Cutting Shakespeare

August 14, 2011 at 1:16 pm (Asides, Live Performances) (, , , , , )

The Washington Post ran an article yesterday that I found fascinating: Editing Shakespeare? You need guts to make the kindest cuts of all. The subtitle is: Subtle art of reshaping makes Bard’s plays more audience-friendly.

In a Bard-happy town like Washington, the subtle art of cutting Shakespeare is on near-constant display. The craft requires nerve, stage savvy and scholarship. And time.

“Dozens and dozens of hours,” says Muse, a former STC associate artistic director who now runs the Studio Theatre. The job can involve rearranging scenes, prioritizing story lines, combining multiple minor figures into a single character, changing line assignments and wrangling with the magnificent but sometimes elusive language.

I love seeing the plays, but as my blog project here of “reading Shakespeare” implies, I like reading them and mulling them over even more. Still, it’s fascinating for me to think about the intricacies of staging these plays for modern audiences.

I really enjoyed seeing the British TV series Playing Shakespeare and watching the Royal Shakespeare Company director John Barton and the wonderful actors discussing and playing with the texts as they made them come alive. The complexities and nuances of performance amaze me.

So, it is fascinating for me to consider how much must be cut. I had not really thought about it before, but here it is, bluntly (from the Post article):

For Cam Magee, a dramaturge who has cut 24 of the 37 plays, a running time of 2 1 / 2 hours has been a typical goal at the Washington Shakespeare Company.

“You’re losing an hour to an hour and a half of material,” says Magee, whose cuts also have been seen at the Folger Theatre.

Wow. That’s a huge chunk that they have to cut. I just had never considered that reality. I guess I realized they did it, but hadn’t thought about how much they really have to cut to keep the performances a reasonable length.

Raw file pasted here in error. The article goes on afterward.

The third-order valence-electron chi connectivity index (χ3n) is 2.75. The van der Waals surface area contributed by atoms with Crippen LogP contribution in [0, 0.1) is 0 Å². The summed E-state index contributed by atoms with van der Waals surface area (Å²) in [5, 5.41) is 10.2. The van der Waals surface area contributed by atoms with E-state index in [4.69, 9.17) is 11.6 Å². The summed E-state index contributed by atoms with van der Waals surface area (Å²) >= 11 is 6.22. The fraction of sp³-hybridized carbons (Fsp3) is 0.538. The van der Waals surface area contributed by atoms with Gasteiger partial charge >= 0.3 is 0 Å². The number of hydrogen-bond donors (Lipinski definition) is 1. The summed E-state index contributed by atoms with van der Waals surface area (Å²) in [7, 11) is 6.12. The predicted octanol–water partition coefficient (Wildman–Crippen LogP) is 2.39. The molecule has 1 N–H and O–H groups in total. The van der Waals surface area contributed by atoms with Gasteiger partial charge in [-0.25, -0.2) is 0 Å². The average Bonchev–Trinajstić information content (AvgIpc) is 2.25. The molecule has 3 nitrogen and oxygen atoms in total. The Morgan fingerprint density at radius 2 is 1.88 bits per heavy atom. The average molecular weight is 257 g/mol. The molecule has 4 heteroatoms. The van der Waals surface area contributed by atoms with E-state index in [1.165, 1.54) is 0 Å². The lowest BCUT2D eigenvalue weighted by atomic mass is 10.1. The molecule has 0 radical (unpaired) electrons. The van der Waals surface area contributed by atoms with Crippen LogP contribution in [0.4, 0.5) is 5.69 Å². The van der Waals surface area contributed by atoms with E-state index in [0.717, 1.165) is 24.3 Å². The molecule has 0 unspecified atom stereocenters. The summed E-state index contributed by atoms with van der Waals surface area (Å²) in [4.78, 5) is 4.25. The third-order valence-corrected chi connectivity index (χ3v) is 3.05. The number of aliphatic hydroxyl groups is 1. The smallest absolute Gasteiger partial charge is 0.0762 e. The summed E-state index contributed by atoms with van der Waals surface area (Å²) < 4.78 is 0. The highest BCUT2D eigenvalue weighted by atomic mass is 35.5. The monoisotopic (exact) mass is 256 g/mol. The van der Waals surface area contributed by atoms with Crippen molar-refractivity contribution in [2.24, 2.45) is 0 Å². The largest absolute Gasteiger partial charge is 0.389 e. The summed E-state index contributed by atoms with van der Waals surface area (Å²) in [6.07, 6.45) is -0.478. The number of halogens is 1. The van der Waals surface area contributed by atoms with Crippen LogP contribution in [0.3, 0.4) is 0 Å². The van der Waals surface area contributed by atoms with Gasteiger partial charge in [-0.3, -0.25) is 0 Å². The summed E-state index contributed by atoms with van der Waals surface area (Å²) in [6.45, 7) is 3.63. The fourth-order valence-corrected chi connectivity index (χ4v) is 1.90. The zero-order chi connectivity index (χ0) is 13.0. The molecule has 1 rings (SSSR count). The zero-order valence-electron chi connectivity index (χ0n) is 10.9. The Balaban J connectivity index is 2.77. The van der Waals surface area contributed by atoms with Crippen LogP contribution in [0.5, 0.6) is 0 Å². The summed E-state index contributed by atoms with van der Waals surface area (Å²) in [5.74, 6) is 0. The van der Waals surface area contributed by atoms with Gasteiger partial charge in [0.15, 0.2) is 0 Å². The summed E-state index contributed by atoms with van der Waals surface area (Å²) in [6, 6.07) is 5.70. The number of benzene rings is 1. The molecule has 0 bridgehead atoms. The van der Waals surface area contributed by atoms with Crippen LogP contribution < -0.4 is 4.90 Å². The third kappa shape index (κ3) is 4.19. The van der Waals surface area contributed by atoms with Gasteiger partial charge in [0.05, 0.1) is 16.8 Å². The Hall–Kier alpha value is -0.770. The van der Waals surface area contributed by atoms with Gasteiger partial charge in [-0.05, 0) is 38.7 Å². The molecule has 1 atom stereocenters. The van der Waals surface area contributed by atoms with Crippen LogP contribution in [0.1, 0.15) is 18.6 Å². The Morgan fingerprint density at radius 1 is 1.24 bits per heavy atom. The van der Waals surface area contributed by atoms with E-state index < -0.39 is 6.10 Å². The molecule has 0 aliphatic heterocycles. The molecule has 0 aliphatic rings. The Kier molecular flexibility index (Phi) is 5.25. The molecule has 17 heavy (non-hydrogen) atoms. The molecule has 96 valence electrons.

And not just the length, but the impenetrability of a lot of the wordplay/puns/references. I know this from reading the plays. Some of it, you just must yada, yada through, as I was tempted back when I discussed Mercutio in Romeo and Juliet. From the Post article, again:

Then there are punch lines that slayed ’em 400 years ago but can be impenetrable now. “It can take half an hour to figure out one joke,” Muse says. Kahn mentions a long comic exchange in “All’s Well That Ends Well” between the Countess of Rousillon and the clown Lavatch that frequently sounds alien to modern ears. The gags are bogged down by topical references and ancient words. “If you can’t follow at all why something’s funny, then I’m going to cut it,” Posner says, “because I’m not interested in the theory of why it’s funny.”

Right? This makes total sense from a practical standpoint and I love how bluntly it’s stated. “I’m not interested in the theory of why it’s funny.”

The article goes on about cutting for storytelling clarity and adaptations that make them work and fresh for audiences. I realize these are all issues for modern productions.

I keep thinking, though, about, “I’m not interested in the theory of why it’s funny.” Because I really do get that. And yet, I find myself thinking about wanting to yada, yada through Mercutio and being ready to give up on Love’s Labour’s Lost as soon as I began. Yikes, it was difficult.